When Joseph Sullivan joined the Chicago Board of Trade in the late 1960s, he was a finance industry novice put in charge of a moonshot project to create the first marketplace for trading listed stock options.
A former Wall Street Journal political reporter, Sullivan worked tenaciously and eventually won over both industry skeptics and regulators at the Securities and Exchange Commission to launch the Chicago Board Options Exchange in 1973.
The CBOE, which spun off as a publicly traded company in 2010, grew into one of the world’s largest options exchanges and a staple of securities traders worldwide.
“He changed the face of American finance,” said Bill Brodsky, who served as CEO from 1997 to 2013.
Sullivan, who served as the inaugural president of the CBOE until 1979, died Oct. 2 at the age of 82 in Knoxville, Tenn., where he grew up and ultimately retired.
A Princeton University graduate, Sullivan earned a master’s degree in journalism from Columbia University and started his career in 1961 as a reporter for the Wall Street Journal in Atlanta. In 1963, he joined the newspaper’s Washington bureau, where he covered Congress for five years.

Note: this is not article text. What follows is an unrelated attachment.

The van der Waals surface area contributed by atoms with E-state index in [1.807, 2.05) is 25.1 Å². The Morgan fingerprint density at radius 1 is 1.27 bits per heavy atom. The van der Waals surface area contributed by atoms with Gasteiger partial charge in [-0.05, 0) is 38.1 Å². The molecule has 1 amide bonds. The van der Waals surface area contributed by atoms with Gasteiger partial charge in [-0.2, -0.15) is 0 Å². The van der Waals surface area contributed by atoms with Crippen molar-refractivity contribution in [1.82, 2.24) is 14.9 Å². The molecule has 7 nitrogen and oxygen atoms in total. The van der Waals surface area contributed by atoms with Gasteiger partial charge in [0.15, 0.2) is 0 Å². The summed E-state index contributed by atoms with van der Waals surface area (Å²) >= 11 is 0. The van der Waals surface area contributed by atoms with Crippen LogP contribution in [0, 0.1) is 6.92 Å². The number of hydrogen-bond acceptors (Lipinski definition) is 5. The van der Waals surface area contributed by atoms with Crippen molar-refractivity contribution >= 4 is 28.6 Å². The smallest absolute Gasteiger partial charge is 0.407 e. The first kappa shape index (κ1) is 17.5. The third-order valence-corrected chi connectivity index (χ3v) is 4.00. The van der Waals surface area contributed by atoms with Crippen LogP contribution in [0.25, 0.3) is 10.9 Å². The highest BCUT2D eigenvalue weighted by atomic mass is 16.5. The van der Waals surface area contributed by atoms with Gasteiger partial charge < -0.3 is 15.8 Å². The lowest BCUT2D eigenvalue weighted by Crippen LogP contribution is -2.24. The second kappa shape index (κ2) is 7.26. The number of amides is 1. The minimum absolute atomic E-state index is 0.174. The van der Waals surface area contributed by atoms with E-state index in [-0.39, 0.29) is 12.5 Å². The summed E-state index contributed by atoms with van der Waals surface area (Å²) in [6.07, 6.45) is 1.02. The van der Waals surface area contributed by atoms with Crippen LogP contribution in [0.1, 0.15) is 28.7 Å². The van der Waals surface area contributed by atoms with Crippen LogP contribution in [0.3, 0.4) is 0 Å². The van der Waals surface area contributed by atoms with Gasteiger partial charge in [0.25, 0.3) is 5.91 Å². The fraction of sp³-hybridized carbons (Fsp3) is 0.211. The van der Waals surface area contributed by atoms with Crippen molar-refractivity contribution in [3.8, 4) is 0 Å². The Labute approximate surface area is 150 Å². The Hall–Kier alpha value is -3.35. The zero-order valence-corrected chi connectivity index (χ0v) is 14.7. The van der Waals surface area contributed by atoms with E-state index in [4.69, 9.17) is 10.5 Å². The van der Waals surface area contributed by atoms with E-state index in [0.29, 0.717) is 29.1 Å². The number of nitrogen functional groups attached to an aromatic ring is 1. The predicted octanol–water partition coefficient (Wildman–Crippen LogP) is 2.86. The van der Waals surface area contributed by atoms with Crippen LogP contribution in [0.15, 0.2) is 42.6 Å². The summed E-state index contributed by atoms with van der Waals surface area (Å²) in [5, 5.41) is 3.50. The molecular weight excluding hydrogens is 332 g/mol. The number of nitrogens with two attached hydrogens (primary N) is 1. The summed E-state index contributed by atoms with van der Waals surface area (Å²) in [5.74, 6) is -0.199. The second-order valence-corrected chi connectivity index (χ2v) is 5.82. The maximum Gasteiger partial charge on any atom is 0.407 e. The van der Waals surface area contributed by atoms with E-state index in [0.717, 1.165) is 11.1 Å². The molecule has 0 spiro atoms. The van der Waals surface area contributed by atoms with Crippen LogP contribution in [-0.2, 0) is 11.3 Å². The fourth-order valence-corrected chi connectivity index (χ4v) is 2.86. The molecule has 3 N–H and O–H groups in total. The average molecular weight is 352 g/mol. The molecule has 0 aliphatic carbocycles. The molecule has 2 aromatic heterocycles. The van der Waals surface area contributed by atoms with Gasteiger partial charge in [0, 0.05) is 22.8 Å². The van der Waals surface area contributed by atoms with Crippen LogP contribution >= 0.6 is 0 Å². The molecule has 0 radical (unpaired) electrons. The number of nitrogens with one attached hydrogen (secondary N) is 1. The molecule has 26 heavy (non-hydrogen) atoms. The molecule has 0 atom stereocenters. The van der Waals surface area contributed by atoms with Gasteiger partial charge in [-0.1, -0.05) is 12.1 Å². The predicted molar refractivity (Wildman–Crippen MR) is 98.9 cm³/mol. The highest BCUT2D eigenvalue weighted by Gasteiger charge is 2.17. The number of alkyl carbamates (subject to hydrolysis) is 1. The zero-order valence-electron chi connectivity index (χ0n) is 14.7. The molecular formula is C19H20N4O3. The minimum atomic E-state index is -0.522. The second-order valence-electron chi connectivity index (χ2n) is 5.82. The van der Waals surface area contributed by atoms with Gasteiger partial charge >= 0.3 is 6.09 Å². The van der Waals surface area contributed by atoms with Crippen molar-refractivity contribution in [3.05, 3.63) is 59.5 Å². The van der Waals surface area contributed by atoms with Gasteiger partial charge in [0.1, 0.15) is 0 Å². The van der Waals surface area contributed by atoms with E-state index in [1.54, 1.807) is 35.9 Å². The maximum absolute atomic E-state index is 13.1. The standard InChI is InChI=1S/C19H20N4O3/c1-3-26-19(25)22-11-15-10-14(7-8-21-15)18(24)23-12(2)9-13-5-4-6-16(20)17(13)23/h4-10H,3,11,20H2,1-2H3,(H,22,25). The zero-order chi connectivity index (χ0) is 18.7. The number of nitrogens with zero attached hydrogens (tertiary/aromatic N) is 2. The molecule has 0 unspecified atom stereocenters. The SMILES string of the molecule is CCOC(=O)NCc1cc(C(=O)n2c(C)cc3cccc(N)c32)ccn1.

In 1968, Sullivan made a dramatic career change, going to work for the Board of Trade in Chicago, where he was put in charge of the options exchange project.
“It was a pie-in-the sky concept of trying to trade options on major U.S. stocks,” Brodsky said. “He had big hurdles to overcome.”
Patterned after the Board of Trade, the CBOE created standardized securities contracts — betting on the future price of IBM’s stock, for example — and a clearinghouse to act as intermediary between the option buyers and sellers. When it launched on April 26, 1973, the CBOE traded less than 1,000 contracts, Brodsky said.
The Chicago-based CBOE